Being Very, Very Sick

Potter shaping a ceramic plate on a pottery wheel
Potter shaping a ceramic plate on a pottery wheel
“Indeed, we felt that we had received the sentence of death, so that we would not trust in ourselves but in God who raises the dead.”

2 Corinthians 1:9

To be chronically ill often means awful frustration. We can’t do what we want, we are ‘trapped’ by a disease we never asked for, and we’re held hostage by our minds and bodies. We once had a job– a career… and our time was occupied by that.

We were accustomed to something, anything more than being very sick.

I once was a pastor of a small church. I also taught Gospels for several years in a local Bible Institute. I loved ministry very much. They defined my identity and gave me purpose. I enjoyed helping people and teaching the Word. I endeavored to be faithful in the ministry. I hope I did.

With the sudden onset of a brain tumor, followed up by a diagnosis of bipolar disorder (BP), my life more or less exploded. I had extensive memory loss. I knew I had to step out of the ministry. I simply could not function. It was a hard thing to leave it behind. (I still miss it).

My depression grew even more profound with the stillborn death of our third child just 3 days before her delivery, Things suddenly ground to a standstill as my wife and I tried to process all of this. I guess I just couldn’t understand and more or less just shut down. I was angry at God. I spent months in bed, unable to function.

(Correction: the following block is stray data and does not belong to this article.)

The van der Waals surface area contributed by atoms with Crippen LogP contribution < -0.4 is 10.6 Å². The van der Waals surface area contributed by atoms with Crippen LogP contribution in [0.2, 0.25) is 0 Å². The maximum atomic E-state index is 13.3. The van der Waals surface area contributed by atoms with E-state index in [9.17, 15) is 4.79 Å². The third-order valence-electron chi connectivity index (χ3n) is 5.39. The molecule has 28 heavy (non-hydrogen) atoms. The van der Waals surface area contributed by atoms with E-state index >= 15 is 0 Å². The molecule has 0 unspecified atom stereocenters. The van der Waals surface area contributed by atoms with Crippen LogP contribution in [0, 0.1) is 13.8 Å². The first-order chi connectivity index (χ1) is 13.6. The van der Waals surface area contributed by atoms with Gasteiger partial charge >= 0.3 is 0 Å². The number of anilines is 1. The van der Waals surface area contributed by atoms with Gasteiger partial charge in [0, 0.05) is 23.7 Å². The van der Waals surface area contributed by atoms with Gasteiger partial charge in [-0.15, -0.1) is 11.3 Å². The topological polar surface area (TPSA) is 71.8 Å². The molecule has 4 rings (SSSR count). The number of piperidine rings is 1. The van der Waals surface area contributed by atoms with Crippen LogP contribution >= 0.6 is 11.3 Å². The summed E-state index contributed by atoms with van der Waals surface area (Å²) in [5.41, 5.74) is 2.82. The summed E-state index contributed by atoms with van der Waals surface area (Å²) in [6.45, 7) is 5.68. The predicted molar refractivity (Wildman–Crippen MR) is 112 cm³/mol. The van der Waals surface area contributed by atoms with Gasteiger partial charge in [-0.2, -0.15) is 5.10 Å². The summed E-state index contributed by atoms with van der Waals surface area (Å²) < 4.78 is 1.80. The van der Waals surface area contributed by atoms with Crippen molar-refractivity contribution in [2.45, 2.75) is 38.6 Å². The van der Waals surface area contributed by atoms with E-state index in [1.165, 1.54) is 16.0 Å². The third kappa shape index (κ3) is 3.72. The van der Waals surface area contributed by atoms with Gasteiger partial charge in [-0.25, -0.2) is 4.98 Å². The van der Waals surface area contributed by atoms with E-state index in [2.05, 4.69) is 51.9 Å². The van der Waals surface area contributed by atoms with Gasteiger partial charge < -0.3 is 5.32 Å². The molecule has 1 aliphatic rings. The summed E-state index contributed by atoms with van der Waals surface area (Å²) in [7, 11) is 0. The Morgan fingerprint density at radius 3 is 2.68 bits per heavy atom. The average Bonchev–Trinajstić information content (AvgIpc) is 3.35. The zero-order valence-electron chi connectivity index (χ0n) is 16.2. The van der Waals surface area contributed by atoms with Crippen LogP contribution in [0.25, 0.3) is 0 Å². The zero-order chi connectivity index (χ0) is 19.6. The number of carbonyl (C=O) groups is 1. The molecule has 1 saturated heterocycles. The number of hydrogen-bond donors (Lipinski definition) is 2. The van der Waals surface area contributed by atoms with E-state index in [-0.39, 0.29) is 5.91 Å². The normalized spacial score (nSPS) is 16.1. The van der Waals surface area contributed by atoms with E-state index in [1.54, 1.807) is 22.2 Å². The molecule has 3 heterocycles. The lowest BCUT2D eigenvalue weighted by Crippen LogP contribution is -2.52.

A profound sadness settled on me.

Some people were true jewels. Others were mean and uncaring. (I had to learn to take the good with the bad.) I suppose I should have understood, but things were so tangled up inside me that I couldn’t verbalize a thing. But God knew all about me.

The post-op recovery following the tumor was an ordeal, as I had to learn many things all over again. A few years later I ended up on disability; I was unable to work, and my symptoms were so unpredictable. I dealt with profound depression and a solid dose of paranoia and fear.

I learned that meds can help, but they can’t fix the problem.

The isolation of being ill seems worse than the pain. We wonder why this is happening to us, and we hear lies about our worthiness or God’s goodness. Our value to others seems to be scuttled by our illness. We can feel cursed, forgotten, crippled by God, or even worse. (Maybe even irrevocably lost.)

Satan craves our spiritual destruction, and he snares unsteady souls.

I admit I have been slow to learn this– but God brings good things out of the dark. I’m embarrassed by my personal lack of acquiring all of this. Now I’m starting to learn finally, and I want His words to reflect these truths.

“We now have this light shining in our hearts, but we ourselves are like fragile clay jars containing this great treasure. This makes it clear that our great power is from God, not from ourselves.”